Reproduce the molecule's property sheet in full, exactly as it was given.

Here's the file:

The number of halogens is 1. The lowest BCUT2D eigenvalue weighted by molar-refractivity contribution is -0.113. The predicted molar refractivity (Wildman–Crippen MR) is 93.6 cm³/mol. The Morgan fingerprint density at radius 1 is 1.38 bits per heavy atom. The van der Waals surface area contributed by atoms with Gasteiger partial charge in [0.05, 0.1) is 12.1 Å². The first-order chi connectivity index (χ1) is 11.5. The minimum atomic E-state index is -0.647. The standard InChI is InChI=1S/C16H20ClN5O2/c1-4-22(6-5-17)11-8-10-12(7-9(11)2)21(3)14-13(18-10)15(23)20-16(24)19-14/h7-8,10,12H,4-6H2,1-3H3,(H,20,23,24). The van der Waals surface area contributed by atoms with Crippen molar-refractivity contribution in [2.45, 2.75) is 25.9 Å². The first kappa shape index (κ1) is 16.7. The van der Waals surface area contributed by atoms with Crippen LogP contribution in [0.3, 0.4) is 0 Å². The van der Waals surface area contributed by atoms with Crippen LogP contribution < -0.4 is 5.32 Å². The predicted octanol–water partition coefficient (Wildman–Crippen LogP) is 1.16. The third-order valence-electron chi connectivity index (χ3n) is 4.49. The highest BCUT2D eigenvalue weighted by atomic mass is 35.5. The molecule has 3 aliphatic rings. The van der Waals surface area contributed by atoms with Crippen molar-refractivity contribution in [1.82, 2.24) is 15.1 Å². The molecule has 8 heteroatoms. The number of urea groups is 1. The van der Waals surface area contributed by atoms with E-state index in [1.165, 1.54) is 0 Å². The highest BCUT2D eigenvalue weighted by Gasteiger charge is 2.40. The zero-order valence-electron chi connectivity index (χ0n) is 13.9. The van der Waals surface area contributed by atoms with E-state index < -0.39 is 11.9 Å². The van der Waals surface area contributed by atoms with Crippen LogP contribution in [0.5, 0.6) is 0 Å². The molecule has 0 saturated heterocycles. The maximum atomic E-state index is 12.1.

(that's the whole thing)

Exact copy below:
The number of halogens is 1. The lowest BCUT2D eigenvalue weighted by molar-refractivity contribution is -0.113. The predicted molar refractivity (Wildman–Crippen MR) is 93.6 cm³/mol. The Morgan fingerprint density at radius 1 is 1.38 bits per heavy atom. The van der Waals surface area contributed by atoms with Gasteiger partial charge in [0.05, 0.1) is 12.1 Å². The first-order chi connectivity index (χ1) is 11.5. The minimum atomic E-state index is -0.647. The standard InChI is InChI=1S/C16H20ClN5O2/c1-4-22(6-5-17)11-8-10-12(7-9(11)2)21(3)14-13(18-10)15(23)20-16(24)19-14/h7-8,10,12H,4-6H2,1-3H3,(H,20,23,24). The van der Waals surface area contributed by atoms with Crippen molar-refractivity contribution in [2.45, 2.75) is 25.9 Å². The first kappa shape index (κ1) is 16.7. The van der Waals surface area contributed by atoms with Crippen LogP contribution in [0.3, 0.4) is 0 Å². The van der Waals surface area contributed by atoms with Crippen LogP contribution < -0.4 is 5.32 Å². The predicted octanol–water partition coefficient (Wildman–Crippen LogP) is 1.16. The third-order valence-electron chi connectivity index (χ3n) is 4.49. The highest BCUT2D eigenvalue weighted by atomic mass is 35.5. The molecule has 3 aliphatic rings. The van der Waals surface area contributed by atoms with Crippen molar-refractivity contribution in [1.82, 2.24) is 15.1 Å². The molecule has 8 heteroatoms. The number of urea groups is 1. The van der Waals surface area contributed by atoms with E-state index in [1.165, 1.54) is 0 Å². The highest BCUT2D eigenvalue weighted by Gasteiger charge is 2.40. The zero-order valence-electron chi connectivity index (χ0n) is 13.9. The van der Waals surface area contributed by atoms with E-state index < -0.39 is 11.9 Å². The van der Waals surface area contributed by atoms with Crippen LogP contribution in [0.5, 0.6) is 0 Å². The molecule has 0 saturated heterocycles. The maximum atomic E-state index is 12.1.